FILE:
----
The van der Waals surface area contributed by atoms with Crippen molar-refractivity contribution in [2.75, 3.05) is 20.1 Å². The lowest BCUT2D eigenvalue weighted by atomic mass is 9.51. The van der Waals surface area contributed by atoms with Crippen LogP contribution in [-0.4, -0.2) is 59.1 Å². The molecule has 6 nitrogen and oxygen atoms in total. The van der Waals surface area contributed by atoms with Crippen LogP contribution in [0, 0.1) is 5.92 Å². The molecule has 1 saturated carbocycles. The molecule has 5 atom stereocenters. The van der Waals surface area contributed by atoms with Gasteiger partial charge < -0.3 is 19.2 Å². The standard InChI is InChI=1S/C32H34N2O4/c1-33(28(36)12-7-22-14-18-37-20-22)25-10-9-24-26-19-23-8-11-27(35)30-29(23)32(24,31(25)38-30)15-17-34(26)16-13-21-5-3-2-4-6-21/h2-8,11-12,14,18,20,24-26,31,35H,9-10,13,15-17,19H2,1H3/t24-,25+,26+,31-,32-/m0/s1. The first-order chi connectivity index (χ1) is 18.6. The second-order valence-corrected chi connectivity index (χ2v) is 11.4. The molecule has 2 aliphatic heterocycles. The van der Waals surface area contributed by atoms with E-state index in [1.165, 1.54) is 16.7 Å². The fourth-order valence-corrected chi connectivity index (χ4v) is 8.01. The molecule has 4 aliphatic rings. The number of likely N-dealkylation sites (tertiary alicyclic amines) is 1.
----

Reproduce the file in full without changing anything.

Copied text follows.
The van der Waals surface area contributed by atoms with Crippen molar-refractivity contribution in [2.75, 3.05) is 20.1 Å². The lowest BCUT2D eigenvalue weighted by atomic mass is 9.51. The van der Waals surface area contributed by atoms with Crippen LogP contribution in [-0.4, -0.2) is 59.1 Å². The molecule has 6 nitrogen and oxygen atoms in total. The van der Waals surface area contributed by atoms with Crippen LogP contribution in [0, 0.1) is 5.92 Å². The molecule has 1 saturated carbocycles. The molecule has 5 atom stereocenters. The van der Waals surface area contributed by atoms with Gasteiger partial charge < -0.3 is 19.2 Å². The standard InChI is InChI=1S/C32H34N2O4/c1-33(28(36)12-7-22-14-18-37-20-22)25-10-9-24-26-19-23-8-11-27(35)30-29(23)32(24,31(25)38-30)15-17-34(26)16-13-21-5-3-2-4-6-21/h2-8,11-12,14,18,20,24-26,31,35H,9-10,13,15-17,19H2,1H3/t24-,25+,26+,31-,32-/m0/s1. The first-order chi connectivity index (χ1) is 18.6. The second-order valence-corrected chi connectivity index (χ2v) is 11.4. The molecule has 2 aliphatic heterocycles. The van der Waals surface area contributed by atoms with E-state index in [1.165, 1.54) is 16.7 Å². The fourth-order valence-corrected chi connectivity index (χ4v) is 8.01. The molecule has 4 aliphatic rings. The number of likely N-dealkylation sites (tertiary alicyclic amines) is 1.